Share |

Practice Tips from Bar Counsel: Frequently Asked Questions (and Answers) About Pro Hac Vice Attorneys

Embedded Scribd iPaper - Requires Javascript and Flash Player
STATE BAR OF NEVADA
HHHHHHHHHHHHHHHHHH
Nevada Lawyer Magazine
HHHHHHHHHHHHHHHHH
PHOTO TO COME FROM GEORGINA
“Over the years a frequent question for our ethics hotline has been whether or not an out-of-state attorney can appear in court before the application process is completed.”
Practice Tips
Glenn Machado, assistant bar Counsel
FreQuenTly asKed QuesTions (and ansWers) abouT pro haC viCe aTTorneys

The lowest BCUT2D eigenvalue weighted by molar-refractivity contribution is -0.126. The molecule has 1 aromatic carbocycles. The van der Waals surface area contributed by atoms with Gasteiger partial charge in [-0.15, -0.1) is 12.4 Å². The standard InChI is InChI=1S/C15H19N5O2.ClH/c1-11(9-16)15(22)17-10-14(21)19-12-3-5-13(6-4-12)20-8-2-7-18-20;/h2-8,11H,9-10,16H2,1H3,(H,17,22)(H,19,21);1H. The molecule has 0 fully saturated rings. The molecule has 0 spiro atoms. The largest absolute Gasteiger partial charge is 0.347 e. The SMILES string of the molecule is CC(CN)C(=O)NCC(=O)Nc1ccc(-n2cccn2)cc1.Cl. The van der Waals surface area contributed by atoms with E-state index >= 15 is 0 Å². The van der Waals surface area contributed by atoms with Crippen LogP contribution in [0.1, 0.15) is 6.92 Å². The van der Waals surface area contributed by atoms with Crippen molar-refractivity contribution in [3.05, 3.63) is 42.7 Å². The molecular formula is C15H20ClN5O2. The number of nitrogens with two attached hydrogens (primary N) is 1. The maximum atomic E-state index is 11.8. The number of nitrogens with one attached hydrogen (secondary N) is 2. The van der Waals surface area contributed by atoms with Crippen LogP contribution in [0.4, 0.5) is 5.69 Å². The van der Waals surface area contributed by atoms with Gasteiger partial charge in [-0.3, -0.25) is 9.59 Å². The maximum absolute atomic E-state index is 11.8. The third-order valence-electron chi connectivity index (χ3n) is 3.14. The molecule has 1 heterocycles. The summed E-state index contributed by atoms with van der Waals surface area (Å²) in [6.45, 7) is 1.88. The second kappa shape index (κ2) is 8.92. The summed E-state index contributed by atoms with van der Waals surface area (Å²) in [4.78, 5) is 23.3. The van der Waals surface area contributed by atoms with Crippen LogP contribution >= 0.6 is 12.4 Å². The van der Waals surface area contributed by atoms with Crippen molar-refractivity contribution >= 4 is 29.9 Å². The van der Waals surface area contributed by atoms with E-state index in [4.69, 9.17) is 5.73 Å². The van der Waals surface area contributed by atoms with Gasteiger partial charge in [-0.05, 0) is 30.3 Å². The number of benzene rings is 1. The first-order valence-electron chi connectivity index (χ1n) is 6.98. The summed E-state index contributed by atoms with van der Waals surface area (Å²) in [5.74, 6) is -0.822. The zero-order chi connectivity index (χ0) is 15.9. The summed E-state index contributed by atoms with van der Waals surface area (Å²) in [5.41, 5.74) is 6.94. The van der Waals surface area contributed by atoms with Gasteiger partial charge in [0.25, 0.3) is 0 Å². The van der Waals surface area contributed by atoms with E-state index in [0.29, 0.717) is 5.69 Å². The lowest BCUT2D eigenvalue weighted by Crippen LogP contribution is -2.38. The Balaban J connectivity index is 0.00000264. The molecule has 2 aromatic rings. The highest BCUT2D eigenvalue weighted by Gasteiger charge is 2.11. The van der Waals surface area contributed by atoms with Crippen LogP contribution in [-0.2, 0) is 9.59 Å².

Out-of-state lawyers seeking to practice in Nevada soon learn there is no procedure to be admitted to practice by motion. Some areas of law, such as immigration, which are governed by federal law, do not require that the attorney be specifically licensed in Nevada1 (however an attorney must be licensed in Nevada to practice bankruptcy law in Nevada,2 although it is also primarily governed by federal law). If no exception applies for the out-of-state attorney wishing to appear in a particular case, we have a pro hac vice rule, which is contained in Supreme Court Rule 42 (Practice of attorneys not admitted in Nevada). Sometimes, time is of the essence for the attorney’s involvement in the case, which may be required prior to the pro hac vice application’s completion and acceptance. Unsurprisingly, over the years a frequent question for our ethics hotline has been whether or not an out-of-state attorney can appear in court before the application process is completed. Rule of Professional Conduct 5.5 (Unauthorized Practice of Law) addresses this situation in two separate subsections. The first is RPC 5.5(b)(1), which states: Exceptions. A lawyer who is not admitted in this jurisdiction, but who is admitted and in good standing in another jurisdiction of the United States, does not engage in the unauthorized practice of law in this jurisdiction when: (1) The lawyer is authorized to appear before a tribunal in this jurisdiction by law or order of the tribunal or is preparing for a proceeding in which the lawyer reasonably expects to be so authorized. The second subsection is 5.5(c), which specifically refers to SCR 42, and states as follows: Notwithstanding the provisions of paragraph (b) of this Rule, a lawyer who is not admitted to practice in this jurisdiction shall not represent a client in this state in an action or proceeding governed by Supreme Court Rule 42 unless the lawyer has been authorized to appear under Supreme Court Rule 42 or reasonably expects to be so authorized. Accordingly, RPC 5.5 permits an out-of-state attorney to start representing a client in Nevada without requiring the completion of the SCR 42 application process. Of course, if the out-of-state attorney seeks to make a court appearance, that fact should be disclosed to the court and opposing party. Also, it is strictly up to the presiding court whether or not to allow the appearance. On a similar note, if there is a pleading that needs to be filed prior to the acceptance of the pro hac vice, the local counsel should be the person signing off on the pleading. This includes the initial complaint, given that the court, which must allow the out-of-state attorney to participate, does not have the opportunity to make a ruling at the time the complaint is filed. Further, local rules may require that any pleadings be signed by local counsel. See, e.g., Eighth Judicial District Rule 7.44 (Presence of local counsel required). Another frequent SCR 42 question is whether or not the local counsel must be present at a deposition. SCR 42(2)(f) requires that the out-ofstate attorney associate local counsel as condition of the pro hac vice admission. SCR 42(14) specifies the Nevada counsel’s duties: